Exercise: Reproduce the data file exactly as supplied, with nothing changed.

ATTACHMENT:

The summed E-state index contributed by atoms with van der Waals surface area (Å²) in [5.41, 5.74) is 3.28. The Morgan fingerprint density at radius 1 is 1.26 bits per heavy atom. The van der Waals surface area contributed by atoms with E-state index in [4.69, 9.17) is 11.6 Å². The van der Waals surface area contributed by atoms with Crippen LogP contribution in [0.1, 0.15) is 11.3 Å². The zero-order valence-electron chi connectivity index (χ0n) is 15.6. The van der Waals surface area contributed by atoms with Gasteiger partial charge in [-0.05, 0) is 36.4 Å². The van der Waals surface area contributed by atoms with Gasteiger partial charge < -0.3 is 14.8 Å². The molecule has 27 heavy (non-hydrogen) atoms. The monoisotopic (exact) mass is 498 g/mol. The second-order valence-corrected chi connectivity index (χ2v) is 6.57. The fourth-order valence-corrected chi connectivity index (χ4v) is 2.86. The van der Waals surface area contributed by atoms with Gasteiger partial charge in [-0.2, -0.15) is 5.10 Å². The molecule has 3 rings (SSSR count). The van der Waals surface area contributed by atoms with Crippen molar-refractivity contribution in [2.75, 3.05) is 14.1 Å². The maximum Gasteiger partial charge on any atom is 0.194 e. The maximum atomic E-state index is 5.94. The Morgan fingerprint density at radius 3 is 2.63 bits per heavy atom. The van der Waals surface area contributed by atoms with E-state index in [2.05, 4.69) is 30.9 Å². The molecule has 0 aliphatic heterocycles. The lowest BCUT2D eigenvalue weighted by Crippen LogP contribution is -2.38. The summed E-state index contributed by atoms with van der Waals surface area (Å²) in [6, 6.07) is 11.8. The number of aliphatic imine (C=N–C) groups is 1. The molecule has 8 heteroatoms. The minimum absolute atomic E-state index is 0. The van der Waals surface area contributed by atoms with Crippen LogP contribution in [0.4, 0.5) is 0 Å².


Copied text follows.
The summed E-state index contributed by atoms with van der Waals surface area (Å²) in [5.41, 5.74) is 3.28. The Morgan fingerprint density at radius 1 is 1.26 bits per heavy atom. The van der Waals surface area contributed by atoms with E-state index in [4.69, 9.17) is 11.6 Å². The van der Waals surface area contributed by atoms with Crippen LogP contribution in [0.1, 0.15) is 11.3 Å². The zero-order valence-electron chi connectivity index (χ0n) is 15.6. The van der Waals surface area contributed by atoms with Gasteiger partial charge in [-0.05, 0) is 36.4 Å². The van der Waals surface area contributed by atoms with Gasteiger partial charge < -0.3 is 14.8 Å². The molecule has 27 heavy (non-hydrogen) atoms. The monoisotopic (exact) mass is 498 g/mol. The second-order valence-corrected chi connectivity index (χ2v) is 6.57. The fourth-order valence-corrected chi connectivity index (χ4v) is 2.86. The van der Waals surface area contributed by atoms with Gasteiger partial charge in [-0.2, -0.15) is 5.10 Å². The molecule has 3 rings (SSSR count). The van der Waals surface area contributed by atoms with Crippen molar-refractivity contribution in [2.75, 3.05) is 14.1 Å². The maximum Gasteiger partial charge on any atom is 0.194 e. The maximum atomic E-state index is 5.94. The Morgan fingerprint density at radius 3 is 2.63 bits per heavy atom. The van der Waals surface area contributed by atoms with E-state index in [2.05, 4.69) is 30.9 Å². The molecule has 0 aliphatic heterocycles. The lowest BCUT2D eigenvalue weighted by Crippen LogP contribution is -2.38. The summed E-state index contributed by atoms with van der Waals surface area (Å²) in [6, 6.07) is 11.8. The number of aliphatic imine (C=N–C) groups is 1. The molecule has 8 heteroatoms. The minimum absolute atomic E-state index is 0. The van der Waals surface area contributed by atoms with Crippen LogP contribution in [0.4, 0.5) is 0 Å².